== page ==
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In June 2013, the United States Supreme Court ruling struck down key parts of the Defense of Marriage Act (DOMA), which previously defined “marriage” as limited to a man and a woman, with “spouse” limited to opposite-sex partners.
Providing further guidance on how this ruling will be implemented, the Treasury Department and the IRS, issued new guidance specifying that same-sex couples who marry within jurisdictions that recognize their marriage will be treated as married for federal tax purposes – regardless of the rules of the jurisdiction in which they reside.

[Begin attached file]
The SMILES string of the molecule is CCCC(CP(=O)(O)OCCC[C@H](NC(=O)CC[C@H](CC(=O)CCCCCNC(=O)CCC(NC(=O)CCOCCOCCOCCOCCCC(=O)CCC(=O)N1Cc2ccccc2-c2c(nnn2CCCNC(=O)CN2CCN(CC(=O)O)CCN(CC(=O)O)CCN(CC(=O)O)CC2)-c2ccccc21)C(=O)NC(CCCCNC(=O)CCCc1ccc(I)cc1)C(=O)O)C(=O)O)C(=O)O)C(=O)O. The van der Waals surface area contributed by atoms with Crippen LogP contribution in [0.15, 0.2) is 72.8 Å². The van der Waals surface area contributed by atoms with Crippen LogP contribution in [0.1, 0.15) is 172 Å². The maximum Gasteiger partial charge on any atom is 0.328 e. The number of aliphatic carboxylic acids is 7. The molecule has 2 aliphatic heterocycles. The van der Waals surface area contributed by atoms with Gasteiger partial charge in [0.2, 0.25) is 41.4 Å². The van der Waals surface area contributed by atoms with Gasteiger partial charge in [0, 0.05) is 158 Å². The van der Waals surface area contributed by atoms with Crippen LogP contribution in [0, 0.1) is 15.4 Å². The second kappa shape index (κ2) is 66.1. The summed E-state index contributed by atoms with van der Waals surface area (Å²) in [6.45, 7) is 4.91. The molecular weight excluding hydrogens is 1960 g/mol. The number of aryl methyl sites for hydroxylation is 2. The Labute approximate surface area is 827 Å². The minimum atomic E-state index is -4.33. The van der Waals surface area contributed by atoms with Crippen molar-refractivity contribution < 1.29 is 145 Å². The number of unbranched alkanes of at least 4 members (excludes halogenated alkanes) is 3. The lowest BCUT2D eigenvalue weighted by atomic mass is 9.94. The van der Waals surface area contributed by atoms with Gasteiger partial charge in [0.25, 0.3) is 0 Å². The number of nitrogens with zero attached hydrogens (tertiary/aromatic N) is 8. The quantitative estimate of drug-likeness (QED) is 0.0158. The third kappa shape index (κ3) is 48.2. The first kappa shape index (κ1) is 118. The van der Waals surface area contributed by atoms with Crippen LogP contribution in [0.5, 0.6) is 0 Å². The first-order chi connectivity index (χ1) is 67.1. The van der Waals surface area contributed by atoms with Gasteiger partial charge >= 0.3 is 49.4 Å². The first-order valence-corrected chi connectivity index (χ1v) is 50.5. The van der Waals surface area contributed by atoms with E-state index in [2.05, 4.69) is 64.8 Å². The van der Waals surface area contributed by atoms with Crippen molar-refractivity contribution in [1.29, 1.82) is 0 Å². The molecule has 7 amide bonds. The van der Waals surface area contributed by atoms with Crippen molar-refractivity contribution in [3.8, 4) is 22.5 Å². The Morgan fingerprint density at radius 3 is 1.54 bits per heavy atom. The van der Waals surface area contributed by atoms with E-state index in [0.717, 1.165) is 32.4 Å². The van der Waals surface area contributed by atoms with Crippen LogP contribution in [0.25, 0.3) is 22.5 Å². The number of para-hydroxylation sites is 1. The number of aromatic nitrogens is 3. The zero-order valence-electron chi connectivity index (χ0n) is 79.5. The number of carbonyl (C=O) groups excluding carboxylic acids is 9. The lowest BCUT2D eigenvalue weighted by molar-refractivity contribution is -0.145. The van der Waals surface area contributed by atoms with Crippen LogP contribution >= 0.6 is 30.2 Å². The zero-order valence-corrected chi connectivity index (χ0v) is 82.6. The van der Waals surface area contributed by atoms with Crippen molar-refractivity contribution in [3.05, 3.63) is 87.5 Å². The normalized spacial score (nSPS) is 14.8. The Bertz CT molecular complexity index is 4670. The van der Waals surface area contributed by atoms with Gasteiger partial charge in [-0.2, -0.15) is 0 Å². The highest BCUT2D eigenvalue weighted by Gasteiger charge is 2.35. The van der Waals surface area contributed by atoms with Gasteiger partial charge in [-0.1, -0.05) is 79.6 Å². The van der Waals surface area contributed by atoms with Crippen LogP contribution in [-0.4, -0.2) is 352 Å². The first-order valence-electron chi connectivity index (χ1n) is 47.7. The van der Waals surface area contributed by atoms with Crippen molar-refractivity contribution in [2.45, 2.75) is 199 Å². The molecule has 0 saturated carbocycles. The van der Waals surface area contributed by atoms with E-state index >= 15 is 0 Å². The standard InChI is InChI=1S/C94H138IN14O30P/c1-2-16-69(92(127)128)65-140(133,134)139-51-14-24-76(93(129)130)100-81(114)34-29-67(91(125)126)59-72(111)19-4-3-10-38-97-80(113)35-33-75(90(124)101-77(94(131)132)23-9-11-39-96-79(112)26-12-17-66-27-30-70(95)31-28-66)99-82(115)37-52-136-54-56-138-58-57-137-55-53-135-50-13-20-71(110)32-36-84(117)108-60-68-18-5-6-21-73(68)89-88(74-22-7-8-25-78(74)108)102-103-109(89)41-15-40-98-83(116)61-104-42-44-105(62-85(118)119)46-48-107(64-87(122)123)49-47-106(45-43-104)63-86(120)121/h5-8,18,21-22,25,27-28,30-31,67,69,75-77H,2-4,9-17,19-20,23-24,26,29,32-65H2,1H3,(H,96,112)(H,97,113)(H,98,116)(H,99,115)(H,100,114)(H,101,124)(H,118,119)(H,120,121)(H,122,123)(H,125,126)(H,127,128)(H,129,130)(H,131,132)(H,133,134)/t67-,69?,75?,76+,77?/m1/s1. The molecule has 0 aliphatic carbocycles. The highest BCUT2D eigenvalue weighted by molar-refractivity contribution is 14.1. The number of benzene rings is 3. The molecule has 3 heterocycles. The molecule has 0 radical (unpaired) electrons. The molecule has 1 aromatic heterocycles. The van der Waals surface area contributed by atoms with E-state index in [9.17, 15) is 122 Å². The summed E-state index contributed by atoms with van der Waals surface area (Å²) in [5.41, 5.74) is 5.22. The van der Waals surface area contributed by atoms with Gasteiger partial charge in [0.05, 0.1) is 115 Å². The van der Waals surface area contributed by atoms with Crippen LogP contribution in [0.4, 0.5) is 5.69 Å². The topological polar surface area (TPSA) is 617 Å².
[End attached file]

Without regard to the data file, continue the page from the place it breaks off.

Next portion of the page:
For instance, if a same-sex couple who lives in a state that does not recognize same-sex marriage, gets married in a state that does recognize same-sex marriages, their marriage would be recognized for federal tax purposes.
Some practical effects of these new IRS rules specific to retirement issues include the following:
However, civil unions and other domestic partner relationships are not recognized under these new IRS rules. For more details on these rules, visit www.IRS.gov. State law tax treatment may vary.
Meanwhile, it may be worthwhile to speak with your Financial Advisor to determine if these changes make the benefits of tax-advantaged saving more broadly available to you and your partner.
Find out with My Retirement Plan, an online tool that makes it easy to see if you are on track. After you answer a few questions, My Retirement Plan will calculate your retirement savings goal and recommend personalized next steps.
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